Lesson #3: It’s All About Emotions
The best political campaigns tap into constituents’ strong emotions, either positive or negative. For example, when Ronald Reagan was running for reelection in 1984, he put out a political television commercial titled “It’s Morning Again in America.” In focusing on the relative peace and prosperity that had reigned during Reagan’s first term, his campaign team was attempting to capture the optimism of Americans and their hope for the future.
Negative emotions can often have an even stronger impact on viewers of political ads. Many campaigns focus on the emotion of fear–the fear of economic instability, of terrorism, or of war. For example, in the 1988 presidential election, George H. W. Bush’s campaign focused on “Willie Horton,” a man who had been serving a life sentence for murder when he was allowed out on furlough, leaving him free to kidnap and murder an innocent couple. Bush’s campaign team honed in on this, capitalizing on voters’ fear that weak government policies on crime might put them or their families at risk.
Similarly, during the 2020 election, both Trump’s and Biden’s campaign teams put out ads that painted terrifying portraits of what life might look like under their opponent’s rule.
The Lesson: The best marketing strategies involve understanding consumers’ emotions. Tapping into how they feel and what they want can get people to make decisions far more quickly than just appealing to their logical side.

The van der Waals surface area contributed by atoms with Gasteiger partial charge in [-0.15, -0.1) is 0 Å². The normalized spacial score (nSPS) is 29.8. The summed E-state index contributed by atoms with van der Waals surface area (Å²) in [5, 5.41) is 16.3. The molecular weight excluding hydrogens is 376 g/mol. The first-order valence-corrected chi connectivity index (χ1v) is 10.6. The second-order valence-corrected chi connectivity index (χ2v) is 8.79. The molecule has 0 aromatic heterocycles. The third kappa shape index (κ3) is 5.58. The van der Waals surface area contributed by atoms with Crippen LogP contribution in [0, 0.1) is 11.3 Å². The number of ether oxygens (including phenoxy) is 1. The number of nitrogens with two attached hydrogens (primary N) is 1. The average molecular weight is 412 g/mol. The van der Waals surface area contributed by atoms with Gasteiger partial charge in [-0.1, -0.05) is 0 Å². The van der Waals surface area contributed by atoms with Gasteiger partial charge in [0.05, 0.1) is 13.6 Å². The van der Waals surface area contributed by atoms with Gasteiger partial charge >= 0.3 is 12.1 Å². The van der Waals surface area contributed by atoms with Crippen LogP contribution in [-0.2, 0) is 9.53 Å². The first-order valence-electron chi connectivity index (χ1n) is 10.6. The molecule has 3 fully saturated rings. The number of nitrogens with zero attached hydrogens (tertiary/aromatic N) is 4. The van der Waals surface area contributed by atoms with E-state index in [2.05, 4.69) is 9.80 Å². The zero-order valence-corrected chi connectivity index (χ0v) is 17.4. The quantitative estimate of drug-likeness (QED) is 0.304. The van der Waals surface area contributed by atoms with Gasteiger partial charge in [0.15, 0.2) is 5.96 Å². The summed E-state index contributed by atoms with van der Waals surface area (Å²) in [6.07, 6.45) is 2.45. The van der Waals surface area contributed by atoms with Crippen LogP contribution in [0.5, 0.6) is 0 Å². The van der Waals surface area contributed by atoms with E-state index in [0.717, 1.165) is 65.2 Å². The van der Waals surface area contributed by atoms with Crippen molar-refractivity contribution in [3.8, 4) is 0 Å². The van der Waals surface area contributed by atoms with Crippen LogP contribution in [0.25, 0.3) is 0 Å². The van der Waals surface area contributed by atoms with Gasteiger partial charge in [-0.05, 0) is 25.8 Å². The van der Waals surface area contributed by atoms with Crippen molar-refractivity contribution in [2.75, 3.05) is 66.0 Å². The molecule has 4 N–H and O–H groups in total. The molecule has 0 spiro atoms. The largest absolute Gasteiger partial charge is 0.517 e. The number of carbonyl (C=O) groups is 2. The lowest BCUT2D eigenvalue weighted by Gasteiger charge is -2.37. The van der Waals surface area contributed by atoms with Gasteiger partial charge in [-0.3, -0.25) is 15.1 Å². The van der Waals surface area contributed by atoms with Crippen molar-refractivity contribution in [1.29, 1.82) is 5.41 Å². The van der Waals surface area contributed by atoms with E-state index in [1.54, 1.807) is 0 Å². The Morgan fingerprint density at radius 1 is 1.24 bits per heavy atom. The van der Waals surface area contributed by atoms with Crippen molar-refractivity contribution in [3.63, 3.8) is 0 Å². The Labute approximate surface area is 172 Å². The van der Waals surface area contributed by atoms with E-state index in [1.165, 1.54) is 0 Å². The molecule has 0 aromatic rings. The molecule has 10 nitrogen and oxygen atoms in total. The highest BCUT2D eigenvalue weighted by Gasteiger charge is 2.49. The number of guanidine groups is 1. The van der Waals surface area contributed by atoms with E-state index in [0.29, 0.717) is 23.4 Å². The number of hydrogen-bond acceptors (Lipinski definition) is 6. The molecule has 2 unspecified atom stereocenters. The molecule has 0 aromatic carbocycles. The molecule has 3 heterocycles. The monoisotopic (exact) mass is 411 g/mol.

Lesson #4: Tell a Story
Stories enable politicians to develop a deeper connection with their audiences. Candidates might tell a story about their time in the military in order to relate to military families, about their childhood on a farm in order to resonate with those in rural America, or about their experience with poverty in order to show that they understand the struggle of ordinary Americans. For example, when Bill Clinton was running for president in 1992, his campaign put out this ad entitled “Hope”:
The Lesson: Storytelling is a great way to make your company more relatable. If you were once in your clients’ shoes and then created a product to solve your own struggles, talk about it. If you struggled to build your B2B business from the bottom up, describe the process to your clients so that you become a figure who they can relate to.
Lesson #5: Watch Out for Pitfalls
Not all political campaigns are successful. In fact, some of them can backfire in a big way.
Take this gaffe by former Representative Pete Hoekstra, who was seeking to unseat Senator Debbie Stabenow of Michigan in the 2012 election. While his intention was obviously to accuse Stabenow of weakening the American economy and increasing the unemployment rate, what most viewers saw was a racist and tasteless depiction of a young Chinese woman who struggled with English.
The Lesson: Before you put out a marketing campaign, consider how your viewers might misunderstand what you’re trying to convey. Look at each ad you put out as critically as you can to ensure that you are avoiding any chance of miscommunication or misinterpretation.